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Empowered women bring more bucks to society: Yassmin

May 22, 2017

Renowned Muslim activist and author Yassmin Abdel-Magied feels that progress of women translates into prosperity for everyone.

Yassmin Abdel-Magied

Yassmin Abdel-Magied is a Sudanese-Australian born in Khartoum. Founder of a nonprofit, Youth Without Borders, Mechanical Engineer Yassmin is an active Muslim activist and ABC TV presenter.


Yassmin gets candid in an interview to Ashok Kumar of OneWorld South Asia at the latest edition of Jaipur Literature Festival 2017, the world’s largest free literary gathering. Excerpts from the interview:

OneWorld South Asia: How is women empowerment related to overall progress of the society?

Yassmin Abdel-Magied: Some studies have suggested that when women are empowered they give more bucks to their societies, like a resourceful woman would spend a high proportion of money on their family’s education and health.

I think that over centuries women have not been seen as equal to men because that is way society is constructed. Their contribution is often quite inside the home.

Logically, we are missing out on half of society being part of the future, being part of decision making. If women are involved in the decision making that means their perspective is being taken into account.

Evidently, when you have a diversity of opinion, diversity of views, diversity of perspectives, the results are actually better.

OWSA: Do you think that the contribution of women to society is underrated?

Yassmin: They say that a woman’s work is never really done. You will notice that women are consistently in the business of working for society. Like, women spending hours to raising their kids, cooking food and cleaning part is not accounted even though without it, the society would not continue.

Our society gives people this false understanding that women’s work is not as important because the society recognises only monetary value. Most people credit their mother with everything that they are proud of, however, they would treat other women in a different way.

How would things change for women if we don’t start valuing what women do at homes? It is possible that by valuing the work that women do you know we actually end up in a much better place.

I am not saying that women must not be at their homes. If they choose to stay at home it is also a lot about freedom of choice and the freedom of choice outside of social pressure and outside of social expectation. Because some women do want to have the freedom to stay at home and not really feel bad about it.

OWSA: How can people be sensitised towards according due value to women?

Yassmin: It is about connection and empathy and it is about reminding us ourselves every time, every moment, that she is somebody’s mother, she is somebody wife, she is somebody sister, and she is somebody’s daughter.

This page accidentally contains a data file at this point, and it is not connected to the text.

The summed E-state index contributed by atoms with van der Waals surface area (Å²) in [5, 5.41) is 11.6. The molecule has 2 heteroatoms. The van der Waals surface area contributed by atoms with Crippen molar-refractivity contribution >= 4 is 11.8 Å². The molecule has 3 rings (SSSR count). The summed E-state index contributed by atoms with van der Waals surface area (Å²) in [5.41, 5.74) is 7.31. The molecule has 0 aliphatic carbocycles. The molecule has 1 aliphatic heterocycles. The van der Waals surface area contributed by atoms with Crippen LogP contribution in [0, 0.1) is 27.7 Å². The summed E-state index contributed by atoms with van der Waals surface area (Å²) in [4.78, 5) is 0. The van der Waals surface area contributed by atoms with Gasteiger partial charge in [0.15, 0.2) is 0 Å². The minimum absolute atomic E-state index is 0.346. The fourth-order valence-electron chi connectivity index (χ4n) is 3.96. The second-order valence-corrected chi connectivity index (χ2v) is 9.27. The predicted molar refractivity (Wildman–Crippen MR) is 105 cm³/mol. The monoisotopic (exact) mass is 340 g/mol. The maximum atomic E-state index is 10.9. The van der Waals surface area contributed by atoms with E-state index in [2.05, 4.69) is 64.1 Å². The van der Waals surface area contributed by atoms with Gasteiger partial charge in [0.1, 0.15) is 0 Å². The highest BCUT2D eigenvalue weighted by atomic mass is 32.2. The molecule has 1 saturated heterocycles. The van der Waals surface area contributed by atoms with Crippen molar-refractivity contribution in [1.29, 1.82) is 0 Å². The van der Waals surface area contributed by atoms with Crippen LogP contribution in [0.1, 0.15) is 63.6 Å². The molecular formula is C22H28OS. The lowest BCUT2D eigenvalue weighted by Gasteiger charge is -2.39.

Men should think that the other women could be his friend’s wife sister, could be his wife’s sister. How would they want them to be treated?

We need to think of everybody around us as a human not as an object not as something that we have owned or something we have right to do anything to but as somebody who deserves respect.

OWSA: How can SDGs be helpful in changing the plight of women for good?

Yassmin: Women need to be involved in the process of achieving the SDGs. In Australia, we have fewer women in our cabinet in Australia.

For example, the issue of women controlling, powering company, controlling money, you know all of these women do not have the same traditional power than men have.

We have to provide opportunity to women so that they can also be involved in changing the policy, they can be involved in bringing the perspective of women to the table in a way that is in done at the moment.

SDGs are a great way to focus people’s effort around. Because, whether we like it or not people operate on targets and goals instead of things. So there is a target and goal and we can create a strategy around it for ensuring success in one area.

OWSA: Tell us about your nonprofit initiative Youth Without Borders?

Yassmin: I started Youth Without Borders when I was merely 16 years old. It is an organisation that is about empowering young people to realise their full potential. And we do that by getting young people to start their own projects that positively affect the community.

We have started things like a mobile library in Indonesia to engineering camps in Australia, to the personal development workshops in soccer camps and other such similar initiatives.

All are our members are between ages of 15 to 25. They themselves choose what they want to work on because I am all about people speaking for themselves.

OWSA: What according to you is the best strategy for social change?

Yassmin: I think my approach to social change is the same as my approach to the race track of Formula One. I want to go as fast as possible.

Formula One is not a sport generally associated with women. The world of motor sport even now continues to be dominated by men, and women’s alleged inferiority on the road is also visible in the form of their secondary position in our society.

Formula One for me is a way to connect with people as a means of taking the fastest lane to social change.

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